Uncle William 常跟我们讲这个故事以及让我们思考它的Deep Meaning.收益良多.
Lao Li is a wise old man. He lives in the Desert in Xinjiang.
One day, when he turned 80, he decided to go to a holy place to reflect on his own life.
So he rode his camel across the hot desert sand to the sacred spot.
It was a long journey to the holy shrine.
Lao Li spent several hours in silent reflection,
during which he reviewed all the major happenings of his life
and recalled all the things he had said and done,
and all the things he had failed to say or do at the right time.
The next day, when he was at peace within himself again,
Lao Li mounted his camel and started to ride home.
Lao Li was hot and thirsty, tired and hungry.
His camel was also hot and thirsty, tired and hungry.
He was halfway home, in the middle of the desert when, suddenly, Lao Li heard a voice calling out his name.
“Lao Li!” the voice boomed.
Lao Li was startled. He looked to the left and then to the right. He could see no one.
He looked all around him. There was no one to be seen.
There was just him and his camel, and the hot desert sand.
A vast empty desert in every direction.
“Lao Li!” the voice said: “When you arrive at the dry river bed just ahead of you, I want you to get down on your knees, and pick up as many pebbles as you can. Mark my words: If you do this, you will surely be a very happy man tomorrow.”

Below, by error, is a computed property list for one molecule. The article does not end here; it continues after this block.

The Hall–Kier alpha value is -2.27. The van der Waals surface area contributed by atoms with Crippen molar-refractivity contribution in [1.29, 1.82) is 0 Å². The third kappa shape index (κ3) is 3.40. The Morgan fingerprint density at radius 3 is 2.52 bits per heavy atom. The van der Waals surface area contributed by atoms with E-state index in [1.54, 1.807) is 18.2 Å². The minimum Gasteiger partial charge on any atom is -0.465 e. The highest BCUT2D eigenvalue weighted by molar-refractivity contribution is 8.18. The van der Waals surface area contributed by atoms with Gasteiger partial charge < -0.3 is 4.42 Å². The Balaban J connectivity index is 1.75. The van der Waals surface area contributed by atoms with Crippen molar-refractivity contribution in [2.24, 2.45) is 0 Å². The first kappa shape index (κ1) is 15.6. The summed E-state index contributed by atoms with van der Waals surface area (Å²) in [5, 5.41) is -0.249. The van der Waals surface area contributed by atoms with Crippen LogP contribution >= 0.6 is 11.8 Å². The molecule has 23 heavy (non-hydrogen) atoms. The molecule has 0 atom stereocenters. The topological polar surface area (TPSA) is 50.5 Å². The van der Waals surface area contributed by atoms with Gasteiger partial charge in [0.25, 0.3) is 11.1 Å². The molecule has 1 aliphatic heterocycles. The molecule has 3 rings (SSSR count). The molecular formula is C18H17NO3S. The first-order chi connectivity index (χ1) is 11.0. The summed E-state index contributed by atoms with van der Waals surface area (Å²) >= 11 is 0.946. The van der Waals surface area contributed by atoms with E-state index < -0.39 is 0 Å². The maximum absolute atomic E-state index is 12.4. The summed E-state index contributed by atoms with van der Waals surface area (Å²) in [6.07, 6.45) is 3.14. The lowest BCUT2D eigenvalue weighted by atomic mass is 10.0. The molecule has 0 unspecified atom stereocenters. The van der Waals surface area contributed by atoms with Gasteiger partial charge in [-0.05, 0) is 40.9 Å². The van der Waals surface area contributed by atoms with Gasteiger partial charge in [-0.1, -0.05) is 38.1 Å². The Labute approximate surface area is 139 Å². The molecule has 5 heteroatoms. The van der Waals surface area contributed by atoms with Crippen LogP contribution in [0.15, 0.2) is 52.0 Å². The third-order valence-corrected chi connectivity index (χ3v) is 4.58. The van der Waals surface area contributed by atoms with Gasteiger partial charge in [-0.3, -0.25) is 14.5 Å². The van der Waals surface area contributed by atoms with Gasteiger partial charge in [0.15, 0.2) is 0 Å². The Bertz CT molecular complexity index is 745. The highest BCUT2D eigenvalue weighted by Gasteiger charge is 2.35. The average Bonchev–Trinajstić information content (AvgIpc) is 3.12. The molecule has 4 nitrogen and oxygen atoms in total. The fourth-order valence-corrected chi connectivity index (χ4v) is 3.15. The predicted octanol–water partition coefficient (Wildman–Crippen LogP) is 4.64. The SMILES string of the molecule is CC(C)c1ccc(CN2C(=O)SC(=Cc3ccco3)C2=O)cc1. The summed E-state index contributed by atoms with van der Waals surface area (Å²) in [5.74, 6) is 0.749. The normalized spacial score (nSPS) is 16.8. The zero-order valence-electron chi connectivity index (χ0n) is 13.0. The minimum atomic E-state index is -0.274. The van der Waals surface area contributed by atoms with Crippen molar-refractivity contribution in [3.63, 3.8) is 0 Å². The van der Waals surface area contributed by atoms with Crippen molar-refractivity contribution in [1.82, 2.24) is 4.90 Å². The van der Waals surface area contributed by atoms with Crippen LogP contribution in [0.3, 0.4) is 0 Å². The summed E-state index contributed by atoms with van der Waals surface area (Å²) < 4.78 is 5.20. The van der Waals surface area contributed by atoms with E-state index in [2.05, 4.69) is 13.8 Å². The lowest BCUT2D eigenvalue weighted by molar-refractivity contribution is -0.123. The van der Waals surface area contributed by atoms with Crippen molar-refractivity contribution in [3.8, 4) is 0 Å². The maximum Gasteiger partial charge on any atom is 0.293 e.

“And then, perhaps, maybe, just possibly,” the Voice added, “it just might happen that you may also become very sad.”
Lao Li could not understand this. “How can a man become both very happy and very sad by doing exactly the same thing?”
There was something even more perplexing that Lao Li could not understand. “I am so very hot and thirsty, so tired and hungry. Instead of giving me food or water, why is the voice asking me to carry a heavy load of stones?!”
But as I said earlier, Lao Li is a wise old man. He knew that it is wise to obey the instructions.
So, when he reached the dry river-bed, he obediently dismounted, and dutifully filled two of his empty leather bags with stones and pebbles from the dried-up river.
After many hours of riding, Lao Li finally arrived at his tent in the oasis.
He washed his hands and face, lay down to rest, and promptly fell asleep, totally exhausted.
The next morning, when he awoke, he remembered the incident, and he asked himself: “Was that all a dream?” He jumped up and ran out of his tent to where he had tied his camel. When he opened the two water-bags, he found that the pebbles had all turned into gold!
Lao Li became very excited and happy. He ran around the whole village shouting out the news about the miracle. Everybody in the village came to see his gold, and to marvel at his mysterious good fortune.
Later, when all the excitement had died down, and when the last visitor had left, Lao Li sat down to rest.
Suddenly, he struck his own forehead and exclaimed, “Why did I not pick up more of those stones?!” Then he felt sad and disappointed in himself.
And then he remembered what the voice had said.